The Wisdom of Jim Rockford

The Rockford FilesJames Rockford. 1970s TV detective. Lovable loser. Does he ever get paid for a case? He always gets to the truth of the situation somehow, but the paycheck seems to evade him for one reason or another virtually every time. That obviously explains why he lives in a grungy trailer on the beach. On the other hand, something’s got to be paying for his shiny Pontiac Firebird, which gets bashed up quite often.

Although The Rockford Files has been in syndicated reruns since record-keeping began, I’ve been getting reacquainted with it through the internet service “Hulu,” where there are currently three seasons available to watch for free. I like watching this way because as compared to regular TV, where scenes are often brutally edited to squeeze the show into a time-slot with the requisite number of commercials, on “Hulu” you seem to see every minute of what’s on the original tape (even if advertisements sometimes butt in at odd moments). And naturally it’s nice to watch a show just when you feel like it. Me and Mrs. C. recently finished watching everything available from Kojak—the often-brilliant 1970s police show with Telly Savalas set in New York City. [Read more →]

Happy Independence Day: Say it with Firecrackers

Fourth of JulyHappy Fourth of July. Can’t go wrong with watching the YouTube clip linked below of an incomparable American artist literally lighting up the stage.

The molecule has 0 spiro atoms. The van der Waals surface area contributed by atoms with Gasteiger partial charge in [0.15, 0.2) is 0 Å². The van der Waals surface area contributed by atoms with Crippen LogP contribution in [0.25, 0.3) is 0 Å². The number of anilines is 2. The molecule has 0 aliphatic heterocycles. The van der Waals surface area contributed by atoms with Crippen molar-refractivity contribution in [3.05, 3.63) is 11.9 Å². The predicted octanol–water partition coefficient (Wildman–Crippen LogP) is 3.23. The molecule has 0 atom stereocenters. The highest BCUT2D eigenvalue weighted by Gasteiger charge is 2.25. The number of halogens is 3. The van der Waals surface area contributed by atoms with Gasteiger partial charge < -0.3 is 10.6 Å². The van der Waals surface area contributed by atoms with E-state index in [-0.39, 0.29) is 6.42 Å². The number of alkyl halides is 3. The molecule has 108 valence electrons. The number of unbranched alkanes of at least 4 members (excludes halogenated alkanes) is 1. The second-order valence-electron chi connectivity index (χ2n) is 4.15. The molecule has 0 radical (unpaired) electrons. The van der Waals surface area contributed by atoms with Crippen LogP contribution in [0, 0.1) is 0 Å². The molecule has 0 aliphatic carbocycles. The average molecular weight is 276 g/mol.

Click: Fred Astaire: “Say it with Firecrackers”

(Especially wishing a happy Independence Day to Mayor Bloomberg of my own New York City, who ought to very much appreciate the content of that performance.)

Smoking (and John Malkovich) Saves a Life

John Malkovich Saves a LifeJim Walpole, a 77-year-old man from Ohio, was visiting Toronto with his wife Marilyn when, as reported in the Toronto Sun, he just happened to stumble. He fell against scaffolding and in a freak happenstance his throat was cut by some sharp piece of the structure as he fell. Blood gushed from what should have been a lethal wound.

“Out of nowhere” a man who had been standing outside an adjacent building (apparently the King Edward Hotel) while smoking a cigarette rushed over and immediately pressed on Mr. Walpole’s neck at the precise location necessary to prevent him from bleeding to death. He was soon assisted by a couple of other bystanders. Paramedics arrived and Mr. Walpole looked up at the man who’d saved his life and asked, “What’s your name?” He reportedly said, “My name is John and you’re going to be alright.” Multiple reports now confirm that the man was none other than John Malkovich, the well-known actor, who is currently starring as Casanova in a stage-play titled “The Giacomo Variations” at the Elgin Theatre in Toronto.

There is as yet no word on whether he finished his cigarette. [Read more →]